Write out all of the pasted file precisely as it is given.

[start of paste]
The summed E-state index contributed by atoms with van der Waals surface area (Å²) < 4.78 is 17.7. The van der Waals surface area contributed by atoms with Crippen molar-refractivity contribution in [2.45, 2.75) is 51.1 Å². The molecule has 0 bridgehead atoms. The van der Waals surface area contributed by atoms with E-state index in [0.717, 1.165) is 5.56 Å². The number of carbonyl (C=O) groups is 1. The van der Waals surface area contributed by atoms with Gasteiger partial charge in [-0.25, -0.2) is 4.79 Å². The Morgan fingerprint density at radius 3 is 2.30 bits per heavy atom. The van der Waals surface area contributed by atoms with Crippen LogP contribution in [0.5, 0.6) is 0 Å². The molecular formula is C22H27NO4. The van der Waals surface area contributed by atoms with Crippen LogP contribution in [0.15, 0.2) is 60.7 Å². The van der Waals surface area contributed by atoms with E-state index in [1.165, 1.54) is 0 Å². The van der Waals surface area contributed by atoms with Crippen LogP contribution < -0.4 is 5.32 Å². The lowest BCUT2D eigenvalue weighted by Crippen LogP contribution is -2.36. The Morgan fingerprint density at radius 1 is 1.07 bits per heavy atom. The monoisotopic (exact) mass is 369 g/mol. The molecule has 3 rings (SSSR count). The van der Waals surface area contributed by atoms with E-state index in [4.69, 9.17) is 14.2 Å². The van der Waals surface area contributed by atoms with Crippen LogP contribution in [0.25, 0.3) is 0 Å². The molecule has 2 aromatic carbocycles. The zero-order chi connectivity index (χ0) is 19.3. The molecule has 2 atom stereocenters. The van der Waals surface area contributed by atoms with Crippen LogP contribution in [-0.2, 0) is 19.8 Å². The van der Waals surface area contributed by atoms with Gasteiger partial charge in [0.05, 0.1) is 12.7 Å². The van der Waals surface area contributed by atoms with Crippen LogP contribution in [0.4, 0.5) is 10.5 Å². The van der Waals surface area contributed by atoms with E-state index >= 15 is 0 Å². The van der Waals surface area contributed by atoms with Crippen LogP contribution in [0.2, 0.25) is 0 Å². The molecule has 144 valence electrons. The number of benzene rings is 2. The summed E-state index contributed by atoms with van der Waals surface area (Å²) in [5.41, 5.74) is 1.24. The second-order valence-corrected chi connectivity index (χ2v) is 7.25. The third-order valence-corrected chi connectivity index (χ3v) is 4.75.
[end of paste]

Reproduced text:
The summed E-state index contributed by atoms with van der Waals surface area (Å²) < 4.78 is 17.7. The van der Waals surface area contributed by atoms with Crippen molar-refractivity contribution in [2.45, 2.75) is 51.1 Å². The molecule has 0 bridgehead atoms. The van der Waals surface area contributed by atoms with E-state index in [0.717, 1.165) is 5.56 Å². The number of carbonyl (C=O) groups is 1. The van der Waals surface area contributed by atoms with Gasteiger partial charge in [-0.25, -0.2) is 4.79 Å². The Morgan fingerprint density at radius 3 is 2.30 bits per heavy atom. The van der Waals surface area contributed by atoms with Crippen LogP contribution in [0.5, 0.6) is 0 Å². The molecular formula is C22H27NO4. The van der Waals surface area contributed by atoms with Crippen LogP contribution in [0.15, 0.2) is 60.7 Å². The van der Waals surface area contributed by atoms with E-state index in [1.165, 1.54) is 0 Å². The van der Waals surface area contributed by atoms with Crippen LogP contribution < -0.4 is 5.32 Å². The lowest BCUT2D eigenvalue weighted by Crippen LogP contribution is -2.36. The Morgan fingerprint density at radius 1 is 1.07 bits per heavy atom. The monoisotopic (exact) mass is 369 g/mol. The molecule has 3 rings (SSSR count). The van der Waals surface area contributed by atoms with E-state index in [4.69, 9.17) is 14.2 Å². The van der Waals surface area contributed by atoms with Crippen LogP contribution in [0.25, 0.3) is 0 Å². The molecule has 2 aromatic carbocycles. The zero-order chi connectivity index (χ0) is 19.3. The molecule has 2 atom stereocenters. The van der Waals surface area contributed by atoms with Crippen LogP contribution in [-0.2, 0) is 19.8 Å². The van der Waals surface area contributed by atoms with Gasteiger partial charge in [0.05, 0.1) is 12.7 Å². The van der Waals surface area contributed by atoms with Crippen LogP contribution in [0.4, 0.5) is 10.5 Å². The van der Waals surface area contributed by atoms with E-state index >= 15 is 0 Å². The van der Waals surface area contributed by atoms with Crippen LogP contribution in [0.2, 0.25) is 0 Å². The molecule has 144 valence electrons. The number of benzene rings is 2. The summed E-state index contributed by atoms with van der Waals surface area (Å²) in [5.41, 5.74) is 1.24. The second-order valence-corrected chi connectivity index (χ2v) is 7.25. The third-order valence-corrected chi connectivity index (χ3v) is 4.75.